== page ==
Related: China: Japan's Security Policy Shift Sounds Alarm
Both China and South Korea are warning Japan not to hamper regional peace and stability.
The call comes after the Japanese cabinet passed a controversial resolution which will allow Japan to send troops overseas.
CRI's Su Yi has more.
It is one of the biggest changes in Japan's security policy since the Second World War.
Japan's current Constitution, famous for its war-renouncing Article 9, bans troops from fighting outside Japan.
China says this is a signal the Japanese government is hoping to walk away from its pacifist policies.
Chinese foreign ministry spokesperson Hong Lei:
"We notice that in Japan, there are strong objections towards the move to allow the country to exercise collective self-defense. The future of Japan should be decided by the Japanese public. China objects to Japan's action to press ahead with its agenda by fabricating a China threat theory. We demand that Japan respect the security concerns of neighboring countries and address the issue prudently. We ask the country to not hamper China's sovereignty and safety or the peace and stability of the region."
The United States is welcoming the move, saying it will make the US-Japan alliance more effective.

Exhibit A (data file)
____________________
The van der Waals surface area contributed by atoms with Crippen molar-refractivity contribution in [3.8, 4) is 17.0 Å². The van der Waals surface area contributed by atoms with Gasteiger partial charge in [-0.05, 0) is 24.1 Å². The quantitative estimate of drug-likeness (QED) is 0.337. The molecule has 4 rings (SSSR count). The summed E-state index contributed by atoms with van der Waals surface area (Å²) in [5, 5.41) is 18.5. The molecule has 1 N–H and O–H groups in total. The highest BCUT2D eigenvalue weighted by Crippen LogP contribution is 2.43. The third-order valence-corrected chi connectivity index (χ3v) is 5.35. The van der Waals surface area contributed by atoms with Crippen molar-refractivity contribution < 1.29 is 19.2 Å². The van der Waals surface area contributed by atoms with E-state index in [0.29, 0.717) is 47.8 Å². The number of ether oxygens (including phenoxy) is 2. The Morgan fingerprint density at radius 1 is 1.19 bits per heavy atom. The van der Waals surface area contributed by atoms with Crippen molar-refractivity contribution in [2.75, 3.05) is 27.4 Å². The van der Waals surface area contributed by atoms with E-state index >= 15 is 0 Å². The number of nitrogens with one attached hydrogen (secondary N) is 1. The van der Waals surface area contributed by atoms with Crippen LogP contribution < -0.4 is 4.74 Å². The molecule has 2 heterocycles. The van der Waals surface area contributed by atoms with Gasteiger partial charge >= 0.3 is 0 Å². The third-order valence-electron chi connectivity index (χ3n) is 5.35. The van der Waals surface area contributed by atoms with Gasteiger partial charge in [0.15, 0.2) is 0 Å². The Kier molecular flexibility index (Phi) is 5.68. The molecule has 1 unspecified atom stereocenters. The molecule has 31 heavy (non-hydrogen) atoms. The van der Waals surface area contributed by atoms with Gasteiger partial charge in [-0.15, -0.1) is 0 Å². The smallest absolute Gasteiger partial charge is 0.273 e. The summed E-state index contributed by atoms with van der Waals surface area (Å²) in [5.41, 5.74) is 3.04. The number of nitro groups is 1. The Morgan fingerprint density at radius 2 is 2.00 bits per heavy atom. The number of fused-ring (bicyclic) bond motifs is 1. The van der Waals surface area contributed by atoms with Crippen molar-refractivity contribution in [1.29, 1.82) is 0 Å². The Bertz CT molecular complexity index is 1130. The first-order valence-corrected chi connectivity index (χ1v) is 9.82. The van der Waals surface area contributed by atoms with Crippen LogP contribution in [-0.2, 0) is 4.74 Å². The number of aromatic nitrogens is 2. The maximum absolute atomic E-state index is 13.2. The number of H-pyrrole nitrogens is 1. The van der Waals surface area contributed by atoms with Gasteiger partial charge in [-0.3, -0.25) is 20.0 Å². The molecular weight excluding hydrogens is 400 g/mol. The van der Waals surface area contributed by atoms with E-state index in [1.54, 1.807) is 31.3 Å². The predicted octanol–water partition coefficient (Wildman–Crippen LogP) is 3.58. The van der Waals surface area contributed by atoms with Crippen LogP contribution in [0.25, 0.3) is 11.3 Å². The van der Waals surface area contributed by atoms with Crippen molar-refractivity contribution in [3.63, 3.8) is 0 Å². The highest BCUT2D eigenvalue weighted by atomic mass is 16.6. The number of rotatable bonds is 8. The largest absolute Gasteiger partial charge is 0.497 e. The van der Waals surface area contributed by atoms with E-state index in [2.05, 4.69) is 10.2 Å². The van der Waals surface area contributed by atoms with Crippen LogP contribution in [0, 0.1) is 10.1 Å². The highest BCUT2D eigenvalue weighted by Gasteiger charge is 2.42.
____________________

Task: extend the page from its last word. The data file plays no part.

But Seoul, another ally of Washington, is cautioning Japan about easing its military limits.
South Korean Foreign Ministry Spokesman Noh Kwang-Ii.
"Our government will never tolerate Japan's exercise of collective self-defence that affects the Korean peninsula, without our request or agreement. It must be pursued in a direction that will not hurt regional peace and stability in the framework of the U.S.-Japan alliance while keeping the spirit of the peace constitution which has been maintained during the last 60 years."
In Seoul, protestors have gathered in front of the Japanese embassy, demonstrating against Tokyo's move.
"We really hope that Abe's government makes an unequivocal apology and reflects on its past actions, rather than trying to lift a ban on collective self-defense."
The move has also sparked demonstrations in Japan.
In Tokyo, thousands protestors have gathered outside Shinzo Abe's office.
Takeshi Iwaya is the Chairman of the Ruling Party Security Research Council.
"Up to now, Japan has said it won't do any 'wrong' and will wish for peace only. But that is not enough. Japan should cooperate with regional countries in a framework to protect the peace and stability of the region. We are aiming for a more proactive role."
Beating drums and carrying banners, the protesters are demanding Abe's Cabinet scrap its new plan.
"Japan hasn't launched a war for nearly 70 years, killing no one, and no innocent people have been killed. So I cannot bear the decision to amend the interpretation of the Constitution. I think it's totally wrong."
Over the weekend, a man set himself on fire in an apparent protest over the reinterpretation of the constitution.
The latest polls in Japan suggest around 54 percent of respondents object to the reinterpretation of Japan's anti-war constitution, compared with 29 percent who support the move.
Critics fear the new reinterpretation is the first step toward an eventual revision of the war-renouncing Article 9 of the constitution.
For CRI, I'm Su Yi.